I’m very excited and proud that I exclusively breastfed Kamea for so long. Over 8 months. But, the time has come and it feels right (last time I wrote about timing and introducing solids here). My little baby isn’t so little anymore. She cut her first tooth at 8 months, she started crawling at the same time. She’s big time! I’m a tad sad… lol… but excited, too. Geez, if I’m this way because she’s tasting solids, how will I be when she goes to college?
Kamea tinkering... aren't her feet so cute?!
Kamea is a little over 8 1/2 months now. For the past week or so, I’ve been introducing tastes to her. For example, when I’m eating an organic apple or pear, I let her lick it after each of my bites. She really likes that! I made a green juice with mostly cucumber, some celery, and a bit of swiss chard… I gave her a little tiny spoonful of it. Some made it into her mouth and some went on her shirt. Oh yeah… put a bib on me, mom! But, I wouldn’t consider those examples to be eating solids. After all, her poop didn’t change.
Then, I tried to officially introduce her to smashed organic banana with breastmilk. We decided to use our new high chair (I scored a great deal on it at MamaBargains.com) – more on that below. We used her little wooden bowl and spoon. We took the camera out. I thought this would be a big day! Read More »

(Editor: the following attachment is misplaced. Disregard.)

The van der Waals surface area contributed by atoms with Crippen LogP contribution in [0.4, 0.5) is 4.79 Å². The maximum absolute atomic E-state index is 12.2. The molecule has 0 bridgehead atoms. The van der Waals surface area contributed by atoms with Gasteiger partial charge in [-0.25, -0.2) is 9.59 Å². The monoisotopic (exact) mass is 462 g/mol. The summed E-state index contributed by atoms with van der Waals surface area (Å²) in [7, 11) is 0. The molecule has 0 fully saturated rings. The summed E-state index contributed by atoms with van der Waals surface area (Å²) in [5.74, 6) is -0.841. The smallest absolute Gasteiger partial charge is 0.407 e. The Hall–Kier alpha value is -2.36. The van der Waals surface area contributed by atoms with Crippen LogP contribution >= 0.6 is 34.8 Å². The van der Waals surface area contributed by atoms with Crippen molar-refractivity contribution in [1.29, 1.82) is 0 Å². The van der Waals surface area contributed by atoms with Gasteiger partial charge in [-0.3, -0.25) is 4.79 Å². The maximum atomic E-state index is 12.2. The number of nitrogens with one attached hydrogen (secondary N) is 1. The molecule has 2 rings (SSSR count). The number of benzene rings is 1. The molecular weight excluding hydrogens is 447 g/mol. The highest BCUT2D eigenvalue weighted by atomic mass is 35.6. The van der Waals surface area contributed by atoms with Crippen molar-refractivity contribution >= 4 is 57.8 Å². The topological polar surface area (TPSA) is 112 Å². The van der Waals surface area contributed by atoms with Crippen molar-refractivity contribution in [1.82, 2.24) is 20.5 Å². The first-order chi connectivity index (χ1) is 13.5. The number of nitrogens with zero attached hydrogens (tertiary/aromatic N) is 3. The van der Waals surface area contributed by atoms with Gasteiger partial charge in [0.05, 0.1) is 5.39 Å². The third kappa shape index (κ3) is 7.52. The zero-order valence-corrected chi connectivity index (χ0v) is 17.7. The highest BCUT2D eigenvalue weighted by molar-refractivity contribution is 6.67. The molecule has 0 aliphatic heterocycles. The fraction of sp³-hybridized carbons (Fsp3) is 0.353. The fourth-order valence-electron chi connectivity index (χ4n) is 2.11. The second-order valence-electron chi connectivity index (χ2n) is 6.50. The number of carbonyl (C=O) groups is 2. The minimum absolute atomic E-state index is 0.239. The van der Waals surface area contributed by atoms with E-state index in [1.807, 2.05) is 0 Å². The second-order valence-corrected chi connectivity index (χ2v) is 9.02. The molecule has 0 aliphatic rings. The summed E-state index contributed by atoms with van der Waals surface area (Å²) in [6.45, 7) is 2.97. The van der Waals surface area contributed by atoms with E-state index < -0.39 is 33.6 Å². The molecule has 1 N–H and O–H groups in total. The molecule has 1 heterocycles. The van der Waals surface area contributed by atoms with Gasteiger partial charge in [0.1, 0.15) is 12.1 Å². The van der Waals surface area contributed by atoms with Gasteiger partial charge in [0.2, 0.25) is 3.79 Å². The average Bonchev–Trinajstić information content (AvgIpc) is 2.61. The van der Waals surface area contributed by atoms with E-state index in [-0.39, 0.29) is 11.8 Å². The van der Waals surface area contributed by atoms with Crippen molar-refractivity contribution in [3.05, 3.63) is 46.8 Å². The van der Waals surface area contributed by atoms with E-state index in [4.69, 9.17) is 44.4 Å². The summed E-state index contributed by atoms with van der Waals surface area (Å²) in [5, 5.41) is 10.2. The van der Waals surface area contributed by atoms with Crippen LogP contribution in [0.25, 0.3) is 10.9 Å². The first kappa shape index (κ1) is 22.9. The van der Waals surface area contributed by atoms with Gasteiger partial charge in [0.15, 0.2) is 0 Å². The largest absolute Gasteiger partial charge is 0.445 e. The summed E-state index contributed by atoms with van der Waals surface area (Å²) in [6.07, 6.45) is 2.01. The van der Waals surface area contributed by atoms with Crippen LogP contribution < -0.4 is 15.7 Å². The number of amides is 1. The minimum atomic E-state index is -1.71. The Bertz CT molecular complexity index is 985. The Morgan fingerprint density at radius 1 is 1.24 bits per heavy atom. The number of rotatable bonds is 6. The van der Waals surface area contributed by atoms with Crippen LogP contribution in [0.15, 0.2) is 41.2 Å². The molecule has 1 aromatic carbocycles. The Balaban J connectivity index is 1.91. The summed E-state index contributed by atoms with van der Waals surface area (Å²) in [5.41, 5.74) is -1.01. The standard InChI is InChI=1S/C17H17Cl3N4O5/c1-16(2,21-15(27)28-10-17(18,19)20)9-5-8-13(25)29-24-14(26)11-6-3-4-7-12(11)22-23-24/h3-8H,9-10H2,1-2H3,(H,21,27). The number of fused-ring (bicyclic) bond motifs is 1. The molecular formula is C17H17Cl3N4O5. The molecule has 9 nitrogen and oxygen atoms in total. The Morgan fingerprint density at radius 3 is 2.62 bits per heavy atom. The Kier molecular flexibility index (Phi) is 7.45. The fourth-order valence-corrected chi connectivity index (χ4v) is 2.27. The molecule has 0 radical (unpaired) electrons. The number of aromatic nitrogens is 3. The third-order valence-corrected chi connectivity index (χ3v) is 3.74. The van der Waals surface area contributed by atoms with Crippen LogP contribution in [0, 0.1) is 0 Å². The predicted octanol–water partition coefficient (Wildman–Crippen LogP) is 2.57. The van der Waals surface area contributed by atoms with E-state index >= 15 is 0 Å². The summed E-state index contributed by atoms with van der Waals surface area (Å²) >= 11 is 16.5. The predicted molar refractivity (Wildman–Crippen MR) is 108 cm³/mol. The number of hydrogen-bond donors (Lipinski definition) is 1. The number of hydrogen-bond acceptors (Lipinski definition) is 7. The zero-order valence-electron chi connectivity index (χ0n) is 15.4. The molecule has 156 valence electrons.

At six months, Kamea’s rate of weight gain decreased a little, to just under 50th percentile. Her two doctors (a naturopath and an allopath) had different reactions. Her naturopath wasn’t concerned. In fact, it didn’t even really come up. He just mentioned that as she became more active we might see a drop in weight gain. Her allopath, however, thought it was worth keeping an eye on. He said that babies/kids eventually find their natural steady spot on the percentile chart based on things like genetics, but that a consistent decrease in percentile over time could indicate a problem. Ok, nothing to be concerned about… right? (I’m a mom. Moms worry. That’s part of the job.) Then, he admitted that he was not using (in fact, does not even possess) the growth chart for breastfed babies, and I did a little private eye roll in my mind. Modern pediatricians push breastfeeding pretty hard, which is great… you’d think they’d download a more relevant chart off those Interwebs. A chart which, incidentally, I was able to find in 2.3 seconds on Google when I got home.
He told us to introduce solids and come back in 6 weeks for another visit just to weigh her.
Even though I felt deep down that she was fine… breastmilk is the best option for her, she’s great at nursing, her naturopath (Kamea’s “official” doctor) wasn’t concerned, and many breastfed babies go through exactly what she was going through (a drop in her weight gain growth)… I couldn’t help but… wonder. I made the appointment for the weigh in and we left the office. Read More »
Sorry for my lack of posts the past couple of weeks. Between Kamea, taking care of household duties, and maintaining my Kristen’s Raw blog… time sure does fly, eh? Kamea turned 6 months of age at the end of December 2010 – yowza! It’s so exciting to watch her grow and see her little personality coming out. It’s been a non-stop blast with her.